Rory McIlroy recognizes past failures in preparation for 2016 Masters
AUGUSTA, Ga. -- Picking up on one of life’s eternal themes -- “Those who do not learn from history are condemned to repeat it” -- Rory McIlroy will enter the 80th Masters Tournament with changes in mind.
Speaking on the eve of his eighth appearance at Augusta National, the world No. 3 outlined a number of the tweaks he has made to his approach in the run-up to the only major championship he has yet to win.
First to go was McIlroy’s previously traditional pre-tournament visit to the course where he has only one-top-five finish. And there will be, for the first time since 2011 -- “which was my best chance so far to win the Masters” -- no hit-and-giggle appearance in tomorrow’s par-3 competition.
“I made the decision not to come up early this time,” said the Northern Irishman, who has a home in Florida. “The course doesn’t change year-to-year unless there is a couple of subtle things they do with some of the green complexes. But the course we saw last year is pretty much the same as the course we are seeing this year. I really feel like I play my best golf when I’m more relaxed and when I’m having fun out there and not when I’m overdoing it or over-thinking it.
“That’s the reason I didn’t come up early. This is a very special event and different in its own way, but I don’t want to treat it any differently. I just want to come here and prepare the best possible way for me.”
Further to that end, McIlroy has altered how he has played in the two practice rounds he has so far completed. When he misses a fairway or a green a compensatory second shot is still being struck. But the ball he plays on with is the original.
“I played a match with Chris Wood yesterday,” said McIlroy. “And I played a four-ball match today. I’m going to start doing that a bit more instead of just playing practice rounds. If I hit it in the trees I’m going in there to play it rather than just dropping another ball.
“I’ve hit it off pine straw this week, from rough and from fairway bunkers. That way, I get more of a feel for how the course is actually going to play, especially from areas I wouldn’t normally see in a practice round. I’m really just trying to play as if I’m in a tournament round.”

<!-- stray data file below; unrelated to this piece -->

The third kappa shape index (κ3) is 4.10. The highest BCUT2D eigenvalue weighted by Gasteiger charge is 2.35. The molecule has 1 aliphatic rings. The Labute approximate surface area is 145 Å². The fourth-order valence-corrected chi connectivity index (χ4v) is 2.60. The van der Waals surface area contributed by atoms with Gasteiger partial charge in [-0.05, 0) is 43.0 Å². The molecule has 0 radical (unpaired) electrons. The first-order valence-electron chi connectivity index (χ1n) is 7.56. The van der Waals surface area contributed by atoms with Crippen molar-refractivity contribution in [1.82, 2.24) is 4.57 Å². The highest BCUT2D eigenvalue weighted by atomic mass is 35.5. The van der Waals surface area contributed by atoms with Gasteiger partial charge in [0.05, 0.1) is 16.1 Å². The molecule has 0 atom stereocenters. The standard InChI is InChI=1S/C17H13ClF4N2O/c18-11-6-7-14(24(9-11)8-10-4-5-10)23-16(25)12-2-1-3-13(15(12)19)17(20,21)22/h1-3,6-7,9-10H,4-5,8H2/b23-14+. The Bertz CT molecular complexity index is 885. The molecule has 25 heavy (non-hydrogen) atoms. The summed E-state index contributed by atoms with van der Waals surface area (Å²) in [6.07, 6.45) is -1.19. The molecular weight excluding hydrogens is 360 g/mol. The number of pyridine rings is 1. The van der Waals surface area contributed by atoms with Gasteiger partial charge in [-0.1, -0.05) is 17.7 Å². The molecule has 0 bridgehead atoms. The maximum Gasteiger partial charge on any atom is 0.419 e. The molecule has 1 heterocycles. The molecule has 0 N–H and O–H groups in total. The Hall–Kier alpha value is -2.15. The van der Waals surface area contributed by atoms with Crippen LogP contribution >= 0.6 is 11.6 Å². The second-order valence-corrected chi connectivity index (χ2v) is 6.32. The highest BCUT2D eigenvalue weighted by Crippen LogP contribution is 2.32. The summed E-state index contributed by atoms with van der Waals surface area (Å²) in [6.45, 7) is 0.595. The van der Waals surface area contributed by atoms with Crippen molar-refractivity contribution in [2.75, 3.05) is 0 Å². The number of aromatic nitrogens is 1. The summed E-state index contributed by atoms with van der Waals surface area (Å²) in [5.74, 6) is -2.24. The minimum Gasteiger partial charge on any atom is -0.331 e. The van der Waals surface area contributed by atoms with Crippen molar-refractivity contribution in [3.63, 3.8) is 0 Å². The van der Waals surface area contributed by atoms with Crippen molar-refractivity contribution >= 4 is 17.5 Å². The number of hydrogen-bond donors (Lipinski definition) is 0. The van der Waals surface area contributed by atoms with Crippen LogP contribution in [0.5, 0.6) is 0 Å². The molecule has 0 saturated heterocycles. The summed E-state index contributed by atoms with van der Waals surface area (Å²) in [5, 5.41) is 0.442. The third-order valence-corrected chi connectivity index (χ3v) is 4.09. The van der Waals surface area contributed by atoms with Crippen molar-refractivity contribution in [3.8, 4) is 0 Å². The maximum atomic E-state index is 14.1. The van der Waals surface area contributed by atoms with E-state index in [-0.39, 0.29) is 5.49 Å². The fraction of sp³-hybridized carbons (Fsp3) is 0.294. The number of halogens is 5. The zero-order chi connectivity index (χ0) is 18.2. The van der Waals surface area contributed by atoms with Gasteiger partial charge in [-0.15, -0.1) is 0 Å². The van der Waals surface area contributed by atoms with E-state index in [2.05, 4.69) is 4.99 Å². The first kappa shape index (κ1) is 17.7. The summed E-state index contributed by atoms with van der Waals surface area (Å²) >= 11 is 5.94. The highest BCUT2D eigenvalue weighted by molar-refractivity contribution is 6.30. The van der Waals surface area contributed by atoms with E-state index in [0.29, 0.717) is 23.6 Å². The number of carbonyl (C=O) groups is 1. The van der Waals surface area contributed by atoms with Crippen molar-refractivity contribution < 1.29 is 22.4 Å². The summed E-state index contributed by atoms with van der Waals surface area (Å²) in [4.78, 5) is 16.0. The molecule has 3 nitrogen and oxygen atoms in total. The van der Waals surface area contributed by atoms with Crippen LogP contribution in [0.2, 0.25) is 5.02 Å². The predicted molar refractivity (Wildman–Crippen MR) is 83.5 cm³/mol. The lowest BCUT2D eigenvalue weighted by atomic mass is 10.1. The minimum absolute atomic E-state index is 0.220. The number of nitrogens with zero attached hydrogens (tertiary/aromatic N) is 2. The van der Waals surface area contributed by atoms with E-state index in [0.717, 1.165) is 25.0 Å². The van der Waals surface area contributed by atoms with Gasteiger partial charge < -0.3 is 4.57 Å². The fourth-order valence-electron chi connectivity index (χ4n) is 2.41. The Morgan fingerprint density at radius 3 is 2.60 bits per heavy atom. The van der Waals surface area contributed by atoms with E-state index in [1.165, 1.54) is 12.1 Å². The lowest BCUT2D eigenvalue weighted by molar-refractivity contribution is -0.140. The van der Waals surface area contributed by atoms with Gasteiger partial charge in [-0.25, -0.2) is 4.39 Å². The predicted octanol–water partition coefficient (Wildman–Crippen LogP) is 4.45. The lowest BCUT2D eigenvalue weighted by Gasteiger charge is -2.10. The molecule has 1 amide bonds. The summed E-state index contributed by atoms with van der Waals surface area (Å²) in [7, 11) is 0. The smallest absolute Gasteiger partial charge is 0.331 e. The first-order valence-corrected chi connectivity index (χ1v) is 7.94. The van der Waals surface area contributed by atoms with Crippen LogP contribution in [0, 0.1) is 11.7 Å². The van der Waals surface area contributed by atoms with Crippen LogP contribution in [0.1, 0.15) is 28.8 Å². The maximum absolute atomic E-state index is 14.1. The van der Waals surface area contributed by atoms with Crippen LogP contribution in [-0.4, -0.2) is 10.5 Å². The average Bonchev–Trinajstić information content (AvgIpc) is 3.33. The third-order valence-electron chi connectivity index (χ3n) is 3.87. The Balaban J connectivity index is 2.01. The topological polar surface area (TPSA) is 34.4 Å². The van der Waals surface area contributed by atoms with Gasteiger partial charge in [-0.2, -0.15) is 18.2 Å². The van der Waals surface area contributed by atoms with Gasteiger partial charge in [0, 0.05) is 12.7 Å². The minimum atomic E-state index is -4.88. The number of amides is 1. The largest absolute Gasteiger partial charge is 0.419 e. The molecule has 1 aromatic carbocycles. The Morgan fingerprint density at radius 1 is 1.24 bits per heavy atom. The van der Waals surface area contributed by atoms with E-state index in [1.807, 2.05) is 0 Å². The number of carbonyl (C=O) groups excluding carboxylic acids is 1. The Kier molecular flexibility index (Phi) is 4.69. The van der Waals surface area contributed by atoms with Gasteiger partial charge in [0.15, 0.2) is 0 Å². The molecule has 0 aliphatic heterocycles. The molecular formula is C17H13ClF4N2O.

Speaking of which, McIlroy will also make a small adjustment to how he plays the par-5 second hole on Thursday afternoon when he tees off in the last group of the day alongside Martin Kaymer and Bill Haas.
“I’m going to be slightly more conservative off that tee,” he revealed. “I’m going to hit 3-wood and lay-up short of the bunker on the right. Over the years I’ve tried to hit that green in two and my success rate isn’t high. So if the pin is on the left I’ll miss the green short and right and try to get up-and-down for birdie. And if the pin is on the right I’ll do the opposite.
“Apart from that, I feel like I have a good game plan for this course. I feel like my game plan has worked well over the last two years. I just haven’t executed the shots at the right time.”
There is one last thing McIlroy will need to change if he is to become only the sixth man to have won The Masters, US Open, British Open and PGA Championship, the career Grand Slam. In the 2015 Masters, he was a barely mediocre three-over par after 27 holes before playing the next 45 in a startling 15-under par, good enough only to be six shots behind the eventual champion, Jordan Spieth. A faster start is essential.
“That’s not going to get it done,” he admitted. “And is why, as soon as this tournament finished last year I knew I was going to prepare a bit differently this year.”